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It's a Whole New Ballgame, and Maryland's Williams Isn't Playing

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The Washington Post's Eric Prisbell talks about his latest series in The Post examining University of Maryland Men's Basketball coach Gary Williams' recruiting problems over the past years and what it means to the future of the team. Video by Comcast SportsNet

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That many AAU coaches possess significant power and influence despite sometimes questionable coaching credentials is a source of consternation for some college coaches, but they are reluctant to speak out against them because it might hurt their ability to sign players. A friendship with an elite player and a shoe sponsorship, usually in that order, is enough to make one a power broker. Three years ago, multiple coaches grumbled about a former sanitation worker with no college degree who had become a somewhat influential figure in recruiting because of his ties with players.

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As for Malone, who began his coaching career at the Columbia Park Recreation Center in Hyattsville two decades ago, he said he would not criticize Williams because he believes he should "respect my elders," adding that he considers Williams one of the best coaches in the country.

"If these are the things Gary is telling you about me, there is no telling what he is telling his assistants," Malone said. "I can bet you there are 50 other coaches who wouldn't say that about Curtis Malone. I'm going down to Duke; Coach K loves Curtis Malone. I went up to Villanova; me and [Coach] Jay Wright have a great relationship."

Damon Handon, the general manager of D.C. Assault, said he is not aware of any friction between Williams and D.C. Assault but said Williams "is not the most personable guy. He is not as comfortable as [Florida Coach] Billy Donovan" or Georgetown's Thompson.

Handon said Maryland's assistants might have watched some of his team's games this season, but he did not recall Williams watching even one.

"I found that a little strange," Handon said. "I look at [Purdue Coach] Matt Painter and [Ohio State Coach] Thad Matta and when I see them on the circuit, they are very, very aggressive and they also put a lot of time into watching the younger kids play so they can get involved at a younger age. That is not what I see from Gary. He is a Hall of Fame coach, but his recruiting leaves a lot to be desired."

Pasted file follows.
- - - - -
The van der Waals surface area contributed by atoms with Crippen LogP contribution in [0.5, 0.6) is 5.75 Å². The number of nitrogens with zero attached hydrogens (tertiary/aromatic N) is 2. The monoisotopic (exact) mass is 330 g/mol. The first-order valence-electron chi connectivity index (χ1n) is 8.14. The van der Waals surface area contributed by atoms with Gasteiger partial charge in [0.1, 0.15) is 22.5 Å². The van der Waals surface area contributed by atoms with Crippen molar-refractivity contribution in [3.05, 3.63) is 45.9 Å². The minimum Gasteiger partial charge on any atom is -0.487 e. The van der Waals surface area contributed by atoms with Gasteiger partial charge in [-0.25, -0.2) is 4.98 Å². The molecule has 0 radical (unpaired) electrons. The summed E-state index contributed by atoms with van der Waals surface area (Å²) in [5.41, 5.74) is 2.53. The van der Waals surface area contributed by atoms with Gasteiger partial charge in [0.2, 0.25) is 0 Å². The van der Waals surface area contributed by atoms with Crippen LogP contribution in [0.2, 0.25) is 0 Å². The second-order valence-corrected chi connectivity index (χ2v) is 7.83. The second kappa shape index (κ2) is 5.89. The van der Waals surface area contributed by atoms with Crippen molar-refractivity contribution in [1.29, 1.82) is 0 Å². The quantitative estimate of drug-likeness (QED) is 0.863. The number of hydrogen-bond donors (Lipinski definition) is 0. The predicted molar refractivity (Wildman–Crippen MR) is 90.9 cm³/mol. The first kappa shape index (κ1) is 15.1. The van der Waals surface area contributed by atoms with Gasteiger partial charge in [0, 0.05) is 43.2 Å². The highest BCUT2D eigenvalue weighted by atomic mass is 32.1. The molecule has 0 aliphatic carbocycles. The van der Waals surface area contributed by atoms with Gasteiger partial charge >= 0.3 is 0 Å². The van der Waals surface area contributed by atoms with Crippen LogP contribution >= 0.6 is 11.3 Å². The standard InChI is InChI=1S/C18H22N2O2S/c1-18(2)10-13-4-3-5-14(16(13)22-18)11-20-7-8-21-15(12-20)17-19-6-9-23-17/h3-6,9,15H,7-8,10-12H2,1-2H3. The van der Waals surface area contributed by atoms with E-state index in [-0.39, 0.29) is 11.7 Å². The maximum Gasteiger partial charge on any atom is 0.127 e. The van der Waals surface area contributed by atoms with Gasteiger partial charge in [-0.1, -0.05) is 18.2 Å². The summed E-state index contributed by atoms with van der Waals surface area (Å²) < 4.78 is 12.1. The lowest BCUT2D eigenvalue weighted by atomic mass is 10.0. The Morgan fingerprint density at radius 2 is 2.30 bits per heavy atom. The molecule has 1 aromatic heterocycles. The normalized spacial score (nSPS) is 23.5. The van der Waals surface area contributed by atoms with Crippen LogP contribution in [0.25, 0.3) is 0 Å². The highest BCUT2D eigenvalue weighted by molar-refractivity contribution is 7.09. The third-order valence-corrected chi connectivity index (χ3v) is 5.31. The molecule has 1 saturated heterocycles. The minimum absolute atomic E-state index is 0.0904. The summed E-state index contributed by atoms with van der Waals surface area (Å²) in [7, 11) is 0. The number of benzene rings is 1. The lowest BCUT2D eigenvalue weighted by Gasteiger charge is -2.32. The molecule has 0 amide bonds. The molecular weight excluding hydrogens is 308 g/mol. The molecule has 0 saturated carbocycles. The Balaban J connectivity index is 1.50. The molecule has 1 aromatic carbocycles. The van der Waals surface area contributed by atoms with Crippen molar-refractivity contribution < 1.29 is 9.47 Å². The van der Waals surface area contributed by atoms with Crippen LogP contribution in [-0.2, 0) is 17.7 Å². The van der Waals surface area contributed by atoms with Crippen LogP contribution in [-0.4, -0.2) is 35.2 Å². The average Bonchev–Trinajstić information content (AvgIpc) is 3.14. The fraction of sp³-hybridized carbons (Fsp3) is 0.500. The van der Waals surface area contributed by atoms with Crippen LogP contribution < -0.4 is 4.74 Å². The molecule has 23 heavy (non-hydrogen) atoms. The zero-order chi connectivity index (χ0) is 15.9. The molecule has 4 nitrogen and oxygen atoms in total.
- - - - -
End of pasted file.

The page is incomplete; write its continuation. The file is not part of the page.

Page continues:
Williams called Handon's comments "a lie," and said he watched at least one D.C. Assault game this summer and that he attended events on all the days it was allowed under NCAA rules. A Washington Post reporter saw Williams at several multi-team summer events.

When asked to characterize his relationship with D.C. Assault, Williams said: "Whatever. We like to get really good players, without a doubt. I would like to get players from D.C. Assault. . . . D.C. Assault is a nationally known program. People from all over the country don't go to high school, they go to D.C. Assault to recruit players."

It appears Williams could have established a recruiting pipeline to D.C. Assault in the spring of 2005. Williams had a coaching opening, and a former player and coach for D.C. Assault, Dalonte Hill, then an assistant at Charlotte, was looking for a new job.

Hill maintained a strong relationship with Malone and D.C. Assault's players, most notably Michael Beasley, a top-rated high school sophomore whom Hill had known for years.

Hill was very interested in Maryland's opening, and a former associate talked to Williams about the possibility. But Williams hired Michael Adams, who had played under him at Boston College. Hill was never interviewed; Williams said he could not afford him.

A year later, Hill was hired at Kansas State, reportedly for $420,000 a year, to work under Coach Bob Huggins, who acknowledged later that he knew Beasley would follow Hill. Beasley signed with Kansas State, led the nation in rebounding and was third in scoring, and was picked second overall in the 2008 NBA draft.


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